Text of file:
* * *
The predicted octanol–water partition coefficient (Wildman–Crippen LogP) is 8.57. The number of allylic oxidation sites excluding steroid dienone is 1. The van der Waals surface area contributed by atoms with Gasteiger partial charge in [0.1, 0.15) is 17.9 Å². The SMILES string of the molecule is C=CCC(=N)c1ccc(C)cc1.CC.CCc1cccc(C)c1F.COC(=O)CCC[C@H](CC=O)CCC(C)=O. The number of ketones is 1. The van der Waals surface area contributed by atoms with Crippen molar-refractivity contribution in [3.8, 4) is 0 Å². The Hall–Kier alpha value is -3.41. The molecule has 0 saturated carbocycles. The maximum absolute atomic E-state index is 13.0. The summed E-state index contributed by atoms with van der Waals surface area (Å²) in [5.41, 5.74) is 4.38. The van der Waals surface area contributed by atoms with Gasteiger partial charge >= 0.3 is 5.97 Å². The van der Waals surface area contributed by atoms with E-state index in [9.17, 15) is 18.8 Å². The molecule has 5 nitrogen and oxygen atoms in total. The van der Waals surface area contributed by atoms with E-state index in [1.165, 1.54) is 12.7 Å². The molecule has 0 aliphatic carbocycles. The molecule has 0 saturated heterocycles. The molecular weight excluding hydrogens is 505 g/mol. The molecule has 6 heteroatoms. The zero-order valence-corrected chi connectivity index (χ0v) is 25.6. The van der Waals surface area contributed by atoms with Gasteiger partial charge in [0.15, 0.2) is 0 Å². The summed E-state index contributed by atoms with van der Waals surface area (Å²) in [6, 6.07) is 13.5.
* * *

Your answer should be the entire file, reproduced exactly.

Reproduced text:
The predicted octanol–water partition coefficient (Wildman–Crippen LogP) is 8.57. The number of allylic oxidation sites excluding steroid dienone is 1. The van der Waals surface area contributed by atoms with Gasteiger partial charge in [0.1, 0.15) is 17.9 Å². The SMILES string of the molecule is C=CCC(=N)c1ccc(C)cc1.CC.CCc1cccc(C)c1F.COC(=O)CCC[C@H](CC=O)CCC(C)=O. The number of ketones is 1. The van der Waals surface area contributed by atoms with Crippen molar-refractivity contribution in [3.8, 4) is 0 Å². The Hall–Kier alpha value is -3.41. The molecule has 0 saturated carbocycles. The maximum absolute atomic E-state index is 13.0. The summed E-state index contributed by atoms with van der Waals surface area (Å²) in [5.41, 5.74) is 4.38. The van der Waals surface area contributed by atoms with Gasteiger partial charge >= 0.3 is 5.97 Å². The van der Waals surface area contributed by atoms with E-state index in [9.17, 15) is 18.8 Å². The molecule has 5 nitrogen and oxygen atoms in total. The van der Waals surface area contributed by atoms with E-state index in [1.165, 1.54) is 12.7 Å². The molecule has 0 aliphatic carbocycles. The molecule has 0 saturated heterocycles. The molecular weight excluding hydrogens is 505 g/mol. The molecule has 6 heteroatoms. The zero-order valence-corrected chi connectivity index (χ0v) is 25.6. The van der Waals surface area contributed by atoms with Gasteiger partial charge in [0.15, 0.2) is 0 Å². The summed E-state index contributed by atoms with van der Waals surface area (Å²) in [6, 6.07) is 13.5.